Carroll County’s Board of Education voted unanimously Wednesday to update a policy aimed at limiting political conversations in classrooms.
Board members removed a portion of the policy that focused on tracking teachers who violate it. Instead, the school board approved posting to the CCPS website a formal complaint form created by school system staff “for parents to use with any unresolved issues or concerns at the school level.”
The policy was originally written and approved in 1990 and revised in 2008. The most recent revisions were proposed in July. In addition to changing the name of the policy, from “Political Activities of Carroll County Public Schools Employees” to “Political Neutrality of Carroll County Public Schools Employees,” the revisions require employees to “remain neutral on political issues, parties, and candidates during classroom instruction” and avoid discussing such issues unless they are “aligned with the approved curriculum.”
The revised policy also states that “no employee shall: Engage in a captive audience classroom discussion of the employee’s viewpoints on political issues, parties, and candidates; and prevent non-disruptive student expression of student viewpoints on political issues, parties, and candidates.”
Proposed in July, the policy was set to be approved during December’s school board meeting. Voting was delayed when school board member Donna Sivigny pitched a document for reporting alleged violations and monitoring teachers who do not stick to the curriculum.
The school system’s lawyer, Rochelle Eisenberg, warned in December that such a policy may violate free speech guarantees.
“This policy and regulations are designed to make sure that teachers adhere to the curriculum and not deviate by injecting personal or political viewpoints that are contrary to the curriculum … the whole idea is to be neutral,” the school board’s attorney Edmund O’Meally said Wednesday.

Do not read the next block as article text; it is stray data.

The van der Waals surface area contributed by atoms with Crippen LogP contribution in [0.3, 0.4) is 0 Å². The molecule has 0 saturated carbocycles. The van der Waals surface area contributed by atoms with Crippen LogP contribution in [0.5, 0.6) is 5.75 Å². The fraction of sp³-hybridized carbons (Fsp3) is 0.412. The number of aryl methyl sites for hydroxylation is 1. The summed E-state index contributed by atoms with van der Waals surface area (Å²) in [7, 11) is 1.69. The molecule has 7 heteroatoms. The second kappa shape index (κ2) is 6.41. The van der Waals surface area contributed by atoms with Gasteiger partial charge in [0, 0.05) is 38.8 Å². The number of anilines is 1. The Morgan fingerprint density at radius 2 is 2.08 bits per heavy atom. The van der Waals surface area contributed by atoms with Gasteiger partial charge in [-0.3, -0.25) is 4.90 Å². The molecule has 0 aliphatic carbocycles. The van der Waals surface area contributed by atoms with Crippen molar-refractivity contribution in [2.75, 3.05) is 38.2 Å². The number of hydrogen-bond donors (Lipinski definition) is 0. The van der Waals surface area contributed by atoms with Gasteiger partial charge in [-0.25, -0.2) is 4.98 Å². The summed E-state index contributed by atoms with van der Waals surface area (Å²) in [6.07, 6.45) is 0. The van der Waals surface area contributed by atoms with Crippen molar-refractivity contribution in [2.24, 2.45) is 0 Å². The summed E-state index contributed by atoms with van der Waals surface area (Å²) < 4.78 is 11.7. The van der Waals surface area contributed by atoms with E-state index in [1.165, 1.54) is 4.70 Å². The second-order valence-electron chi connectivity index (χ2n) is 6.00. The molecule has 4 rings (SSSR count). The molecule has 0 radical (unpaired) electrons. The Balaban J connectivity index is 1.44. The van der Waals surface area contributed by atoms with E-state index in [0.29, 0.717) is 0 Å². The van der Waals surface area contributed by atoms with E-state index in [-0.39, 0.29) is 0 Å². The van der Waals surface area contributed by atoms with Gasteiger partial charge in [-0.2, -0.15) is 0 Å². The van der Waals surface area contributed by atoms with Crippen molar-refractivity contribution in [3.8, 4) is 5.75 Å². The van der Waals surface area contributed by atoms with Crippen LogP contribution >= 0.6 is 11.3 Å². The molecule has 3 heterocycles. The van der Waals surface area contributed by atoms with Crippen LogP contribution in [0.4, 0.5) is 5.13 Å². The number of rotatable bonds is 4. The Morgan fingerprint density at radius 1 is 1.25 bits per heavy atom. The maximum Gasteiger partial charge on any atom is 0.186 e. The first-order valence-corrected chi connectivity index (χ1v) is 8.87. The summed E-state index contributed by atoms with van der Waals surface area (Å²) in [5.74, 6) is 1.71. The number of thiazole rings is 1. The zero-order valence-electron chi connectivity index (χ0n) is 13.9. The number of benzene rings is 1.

During the December board meeting, Sivigny suggested adding the form for “reporting and monitoring mechanisms” into the policy, where parents could fill out incident reports about teachers.
Sivigny said the form would be helpful to the public, in light of the polarizing political climate the world is in.
“We’re not developing a brand-new policy, we’re expanding on a policy that already exists to address what is going on in the county,” Sivigny said. “The form isn’t meant to track teachers or make disciplinary actions.”
Board member Patricia Dorsey said CCPS has a professional teaching staff, and they should be treated as professionals.
“I really don’t want to see any tracking form as part of this policy,” Dorsey said.
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Board member Marsha Herbert agreed with Dorsey.
“I do not want a witch-hunt. If a teacher is not doing their job, it’s the principal’s job to do progressive discipline on that person,” Herbert said.
The school board’s vice president, Tara Battaglia, was in support of Sivigny’s document. A teacher’s personal beliefs may have an influence on students, she said.
“Parents need to make sure that their voices are heard. There needs to be something parents can fill out and say, ‘this is my concern,’” Battaglia said.
Superintendent Steve Lockard said the form would send a wrong message to teachers.
“I don’t think there’s a need for a form in this context … if you have an issue go to your child’s teacher … go to your child’s principal,” Lockard said.